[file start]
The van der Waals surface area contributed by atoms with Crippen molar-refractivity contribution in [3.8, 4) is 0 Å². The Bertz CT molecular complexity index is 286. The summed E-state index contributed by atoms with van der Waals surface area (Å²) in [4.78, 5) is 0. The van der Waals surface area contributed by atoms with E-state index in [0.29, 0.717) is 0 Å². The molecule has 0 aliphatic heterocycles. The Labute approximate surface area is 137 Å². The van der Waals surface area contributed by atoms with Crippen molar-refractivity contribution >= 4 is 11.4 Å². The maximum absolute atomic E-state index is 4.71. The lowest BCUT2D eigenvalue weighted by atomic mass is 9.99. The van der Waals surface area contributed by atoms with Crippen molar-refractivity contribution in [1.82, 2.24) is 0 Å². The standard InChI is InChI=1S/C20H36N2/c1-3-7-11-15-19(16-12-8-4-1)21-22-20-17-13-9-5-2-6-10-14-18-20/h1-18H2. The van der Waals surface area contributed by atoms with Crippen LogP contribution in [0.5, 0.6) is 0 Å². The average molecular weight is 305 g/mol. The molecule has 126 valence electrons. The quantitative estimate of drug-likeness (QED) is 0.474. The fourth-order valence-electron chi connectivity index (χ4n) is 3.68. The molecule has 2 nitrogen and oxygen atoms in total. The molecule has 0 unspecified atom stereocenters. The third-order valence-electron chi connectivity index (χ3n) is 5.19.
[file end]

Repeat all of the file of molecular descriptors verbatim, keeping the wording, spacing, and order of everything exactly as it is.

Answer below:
The van der Waals surface area contributed by atoms with Crippen molar-refractivity contribution in [3.8, 4) is 0 Å². The Bertz CT molecular complexity index is 286. The summed E-state index contributed by atoms with van der Waals surface area (Å²) in [4.78, 5) is 0. The van der Waals surface area contributed by atoms with E-state index in [0.29, 0.717) is 0 Å². The molecule has 0 aliphatic heterocycles. The Labute approximate surface area is 137 Å². The van der Waals surface area contributed by atoms with Crippen molar-refractivity contribution >= 4 is 11.4 Å². The maximum absolute atomic E-state index is 4.71. The lowest BCUT2D eigenvalue weighted by atomic mass is 9.99. The van der Waals surface area contributed by atoms with Crippen molar-refractivity contribution in [1.82, 2.24) is 0 Å². The standard InChI is InChI=1S/C20H36N2/c1-3-7-11-15-19(16-12-8-4-1)21-22-20-17-13-9-5-2-6-10-14-18-20/h1-18H2. The van der Waals surface area contributed by atoms with Crippen LogP contribution in [0.5, 0.6) is 0 Å². The average molecular weight is 305 g/mol. The molecule has 126 valence electrons. The quantitative estimate of drug-likeness (QED) is 0.474. The fourth-order valence-electron chi connectivity index (χ4n) is 3.68. The molecule has 2 nitrogen and oxygen atoms in total. The molecule has 0 unspecified atom stereocenters. The third-order valence-electron chi connectivity index (χ3n) is 5.19.